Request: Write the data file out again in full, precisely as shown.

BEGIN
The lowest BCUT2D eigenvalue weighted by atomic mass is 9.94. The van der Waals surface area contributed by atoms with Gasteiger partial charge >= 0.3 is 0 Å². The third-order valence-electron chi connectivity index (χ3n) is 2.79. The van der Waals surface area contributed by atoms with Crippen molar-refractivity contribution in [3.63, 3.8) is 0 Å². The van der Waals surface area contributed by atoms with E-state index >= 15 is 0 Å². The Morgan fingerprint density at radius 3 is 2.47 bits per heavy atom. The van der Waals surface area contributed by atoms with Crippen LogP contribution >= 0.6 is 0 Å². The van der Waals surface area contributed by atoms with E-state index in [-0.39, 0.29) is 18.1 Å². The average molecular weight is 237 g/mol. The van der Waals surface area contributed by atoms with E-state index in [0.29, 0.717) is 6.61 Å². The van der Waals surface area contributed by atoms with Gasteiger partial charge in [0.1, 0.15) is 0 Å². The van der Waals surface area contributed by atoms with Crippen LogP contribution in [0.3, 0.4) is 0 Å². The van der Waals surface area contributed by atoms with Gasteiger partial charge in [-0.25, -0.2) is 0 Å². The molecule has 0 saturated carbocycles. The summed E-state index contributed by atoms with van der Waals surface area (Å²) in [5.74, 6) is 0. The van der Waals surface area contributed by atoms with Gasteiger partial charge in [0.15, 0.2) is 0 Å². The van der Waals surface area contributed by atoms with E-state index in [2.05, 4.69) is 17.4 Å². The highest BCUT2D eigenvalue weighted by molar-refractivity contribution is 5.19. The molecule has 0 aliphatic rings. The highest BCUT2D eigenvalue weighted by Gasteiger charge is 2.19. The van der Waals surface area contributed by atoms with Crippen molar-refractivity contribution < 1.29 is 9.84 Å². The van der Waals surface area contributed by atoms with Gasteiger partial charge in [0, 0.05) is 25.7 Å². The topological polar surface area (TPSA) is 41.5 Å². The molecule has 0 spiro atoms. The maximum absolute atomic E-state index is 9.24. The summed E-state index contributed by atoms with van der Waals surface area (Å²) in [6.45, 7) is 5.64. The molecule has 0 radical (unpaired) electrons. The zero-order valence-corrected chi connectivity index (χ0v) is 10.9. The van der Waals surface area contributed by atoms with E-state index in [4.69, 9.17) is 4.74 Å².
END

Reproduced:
The lowest BCUT2D eigenvalue weighted by atomic mass is 9.94. The van der Waals surface area contributed by atoms with Gasteiger partial charge >= 0.3 is 0 Å². The third-order valence-electron chi connectivity index (χ3n) is 2.79. The van der Waals surface area contributed by atoms with Crippen molar-refractivity contribution in [3.63, 3.8) is 0 Å². The van der Waals surface area contributed by atoms with E-state index >= 15 is 0 Å². The Morgan fingerprint density at radius 3 is 2.47 bits per heavy atom. The van der Waals surface area contributed by atoms with Crippen LogP contribution >= 0.6 is 0 Å². The van der Waals surface area contributed by atoms with E-state index in [-0.39, 0.29) is 18.1 Å². The average molecular weight is 237 g/mol. The van der Waals surface area contributed by atoms with E-state index in [0.29, 0.717) is 6.61 Å². The van der Waals surface area contributed by atoms with Gasteiger partial charge in [0.1, 0.15) is 0 Å². The van der Waals surface area contributed by atoms with Crippen LogP contribution in [0.3, 0.4) is 0 Å². The van der Waals surface area contributed by atoms with Gasteiger partial charge in [-0.25, -0.2) is 0 Å². The molecule has 0 saturated carbocycles. The summed E-state index contributed by atoms with van der Waals surface area (Å²) in [5.74, 6) is 0. The van der Waals surface area contributed by atoms with Gasteiger partial charge in [0.15, 0.2) is 0 Å². The van der Waals surface area contributed by atoms with E-state index in [2.05, 4.69) is 17.4 Å². The highest BCUT2D eigenvalue weighted by molar-refractivity contribution is 5.19. The molecule has 0 aliphatic rings. The highest BCUT2D eigenvalue weighted by Gasteiger charge is 2.19. The van der Waals surface area contributed by atoms with Crippen molar-refractivity contribution < 1.29 is 9.84 Å². The van der Waals surface area contributed by atoms with Gasteiger partial charge in [0, 0.05) is 25.7 Å². The topological polar surface area (TPSA) is 41.5 Å². The molecule has 0 spiro atoms. The maximum absolute atomic E-state index is 9.24. The summed E-state index contributed by atoms with van der Waals surface area (Å²) in [6.45, 7) is 5.64. The molecule has 0 radical (unpaired) electrons. The zero-order valence-corrected chi connectivity index (χ0v) is 10.9. The van der Waals surface area contributed by atoms with E-state index in [4.69, 9.17) is 4.74 Å².